Army leaders continue to squabble over how best to satisfy soldiers’ immediate equipment needs and simultaneously develop futuristic weapons systems for the decades ahead.
At the heart of the problem is an antiquated “requirements” process, says Gen. William S. Wallace, head of the Army Training and Doctrine Command. Only months after the invasion of Iraq in 2003, the Army had to set aside its procurement rulebook so it could bypass the bureaucracy and buy loads of armored trucks, body armor and other critical supplies.
But the Army has yet to come to grips with how to permanently reform its buying practices, Wallace tells contractors at a recent industry gathering. “Some day we may evolve into two requirements processes: one deliberate and one rapid.” The Defense Department’s new guidelines for joint-service procurements — a process known as JCIDS — just adds to the confusion, Wallace says. “JCIDS: I’m not sure anyone understands it.”
Pentagon Scrutiny: How Much Is It Worth?
Too much Pentagon supervision can saddle weapon systems with unnecessary costs, says the Army’s top acquisition executive Claude Bolton. A case in point is a light utility helicopter that the Army is buying as a “commercial off-the-shelf” item, rather than as a customized military aircraft. Still, the Defense Department’s acquisition office asked for detailed proof that the Army is getting the “best value” by purchasing a commercial helicopter. That ended up costing the Army $52,000 in paperwork, Bolton complains.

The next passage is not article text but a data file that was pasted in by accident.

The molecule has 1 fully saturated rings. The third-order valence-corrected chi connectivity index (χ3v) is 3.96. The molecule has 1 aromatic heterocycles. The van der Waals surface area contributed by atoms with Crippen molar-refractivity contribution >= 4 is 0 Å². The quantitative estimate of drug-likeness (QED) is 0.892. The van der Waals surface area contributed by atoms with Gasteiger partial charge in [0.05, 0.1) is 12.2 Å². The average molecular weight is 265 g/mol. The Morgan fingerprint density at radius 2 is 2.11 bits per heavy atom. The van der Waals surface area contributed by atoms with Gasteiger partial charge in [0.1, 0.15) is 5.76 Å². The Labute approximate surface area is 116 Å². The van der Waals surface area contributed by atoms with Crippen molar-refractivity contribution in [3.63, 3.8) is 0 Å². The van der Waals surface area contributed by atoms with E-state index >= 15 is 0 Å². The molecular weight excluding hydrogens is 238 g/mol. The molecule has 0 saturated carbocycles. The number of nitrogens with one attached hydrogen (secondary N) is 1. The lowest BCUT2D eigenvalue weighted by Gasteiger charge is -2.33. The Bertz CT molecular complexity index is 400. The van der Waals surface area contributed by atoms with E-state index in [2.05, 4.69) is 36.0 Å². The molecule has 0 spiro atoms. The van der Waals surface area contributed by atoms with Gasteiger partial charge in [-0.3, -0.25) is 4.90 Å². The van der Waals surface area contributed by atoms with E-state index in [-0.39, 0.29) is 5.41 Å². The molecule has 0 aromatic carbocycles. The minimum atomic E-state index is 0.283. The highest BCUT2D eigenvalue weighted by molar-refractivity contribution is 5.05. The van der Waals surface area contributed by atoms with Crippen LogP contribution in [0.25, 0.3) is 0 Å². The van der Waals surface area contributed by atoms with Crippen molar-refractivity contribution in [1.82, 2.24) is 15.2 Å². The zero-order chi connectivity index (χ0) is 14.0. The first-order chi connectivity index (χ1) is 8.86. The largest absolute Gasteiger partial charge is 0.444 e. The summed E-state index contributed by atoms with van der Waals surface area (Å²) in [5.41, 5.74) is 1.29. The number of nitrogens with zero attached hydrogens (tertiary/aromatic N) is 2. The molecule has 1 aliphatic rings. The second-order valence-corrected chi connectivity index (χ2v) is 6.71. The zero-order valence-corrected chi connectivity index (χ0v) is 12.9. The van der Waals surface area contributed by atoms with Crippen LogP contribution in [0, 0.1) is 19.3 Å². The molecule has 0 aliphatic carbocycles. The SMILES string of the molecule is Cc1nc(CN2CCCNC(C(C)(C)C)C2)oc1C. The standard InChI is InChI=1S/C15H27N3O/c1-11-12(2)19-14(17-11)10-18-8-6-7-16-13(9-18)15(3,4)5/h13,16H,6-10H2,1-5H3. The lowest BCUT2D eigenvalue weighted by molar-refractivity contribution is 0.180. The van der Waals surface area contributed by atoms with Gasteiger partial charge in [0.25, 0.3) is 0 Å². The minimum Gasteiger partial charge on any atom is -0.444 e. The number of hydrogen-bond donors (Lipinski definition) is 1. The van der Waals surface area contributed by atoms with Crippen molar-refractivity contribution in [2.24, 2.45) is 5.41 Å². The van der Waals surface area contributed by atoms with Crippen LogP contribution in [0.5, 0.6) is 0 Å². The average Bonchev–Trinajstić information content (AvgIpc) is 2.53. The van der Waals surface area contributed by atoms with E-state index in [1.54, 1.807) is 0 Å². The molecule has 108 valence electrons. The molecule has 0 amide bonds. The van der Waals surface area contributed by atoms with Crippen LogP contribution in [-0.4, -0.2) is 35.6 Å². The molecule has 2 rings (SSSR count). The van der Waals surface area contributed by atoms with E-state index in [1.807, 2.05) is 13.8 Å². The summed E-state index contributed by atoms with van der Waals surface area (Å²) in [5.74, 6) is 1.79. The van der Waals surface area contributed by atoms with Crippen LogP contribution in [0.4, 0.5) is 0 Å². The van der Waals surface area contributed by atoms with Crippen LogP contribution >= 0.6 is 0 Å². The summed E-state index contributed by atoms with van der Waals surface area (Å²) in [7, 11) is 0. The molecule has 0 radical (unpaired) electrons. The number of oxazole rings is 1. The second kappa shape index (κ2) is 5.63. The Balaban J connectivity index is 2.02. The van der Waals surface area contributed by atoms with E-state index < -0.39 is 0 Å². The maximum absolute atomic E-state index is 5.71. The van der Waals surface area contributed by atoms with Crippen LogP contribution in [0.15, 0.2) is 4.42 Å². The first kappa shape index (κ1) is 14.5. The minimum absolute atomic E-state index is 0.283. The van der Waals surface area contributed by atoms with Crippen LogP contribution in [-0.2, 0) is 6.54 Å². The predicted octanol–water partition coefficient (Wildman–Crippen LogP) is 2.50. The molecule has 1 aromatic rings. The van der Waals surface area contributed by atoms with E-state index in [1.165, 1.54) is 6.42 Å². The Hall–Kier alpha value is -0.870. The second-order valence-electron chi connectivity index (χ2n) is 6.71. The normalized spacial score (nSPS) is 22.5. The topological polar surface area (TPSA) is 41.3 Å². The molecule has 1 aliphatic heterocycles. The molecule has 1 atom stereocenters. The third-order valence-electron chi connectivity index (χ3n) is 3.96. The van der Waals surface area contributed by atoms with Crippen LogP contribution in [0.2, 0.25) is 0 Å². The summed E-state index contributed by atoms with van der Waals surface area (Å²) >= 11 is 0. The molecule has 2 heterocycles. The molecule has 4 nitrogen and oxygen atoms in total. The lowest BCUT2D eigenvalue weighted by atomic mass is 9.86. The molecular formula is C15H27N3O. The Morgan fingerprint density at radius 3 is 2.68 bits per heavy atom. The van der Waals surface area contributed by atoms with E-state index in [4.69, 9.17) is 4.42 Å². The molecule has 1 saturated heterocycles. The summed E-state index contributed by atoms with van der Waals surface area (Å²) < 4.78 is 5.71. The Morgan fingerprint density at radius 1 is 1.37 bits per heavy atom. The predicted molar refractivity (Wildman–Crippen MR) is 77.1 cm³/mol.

“We’ll provide the office of the secretary of defense a bill for what I consider excessive oversight,” he tells an industry conference. “And the taxpayer got stuck paying $52,000.”
Industry sources speculate that the real reason why the Pentagon is watching Army procurements closely is the recent “aerial common sensor” fiasco. The ACS surveillance aircraft program was cancelled because the airframe selected was too small to carry all the sensors the Army wanted. After years of development and hundreds of millions of dollars spent, the Army is back to square one. “Bolton needs to explain how he’s going to prevent another ACS disaster from happening with other aircraft programs,” says one industry insider.
Massive Armor Needs Trigger Industry Gold Rush
A steady stream of military contracts for armored vehicles has set off a flurry of industry takeovers and lash-ups that would have been inconceivable only a few years ago. Just in recent weeks, the industry has undergone a gradual metamorphosis. One of the Army’s major truck manufacturers, Stewart & Stevenson, was acquired by an armor supplier, Armor Holdings. Another armor provider, Ceradyne Inc., entered the vehicle market with the introduction of a new line of commercial armored trucks. Oshkosh Truck Corporation, which dominates the Marine Corps’ truck market, signed an agreement with an Australian firm to sell the Bushmaster armored vehicle in North America. Defense industry giant Lockheed Martin purchased a British firm so it could secure the design rights for an armored vehicle it wants to sell to the U.S. military.
As one industry watcher points out, “When was the last time that trucks were this interesting?”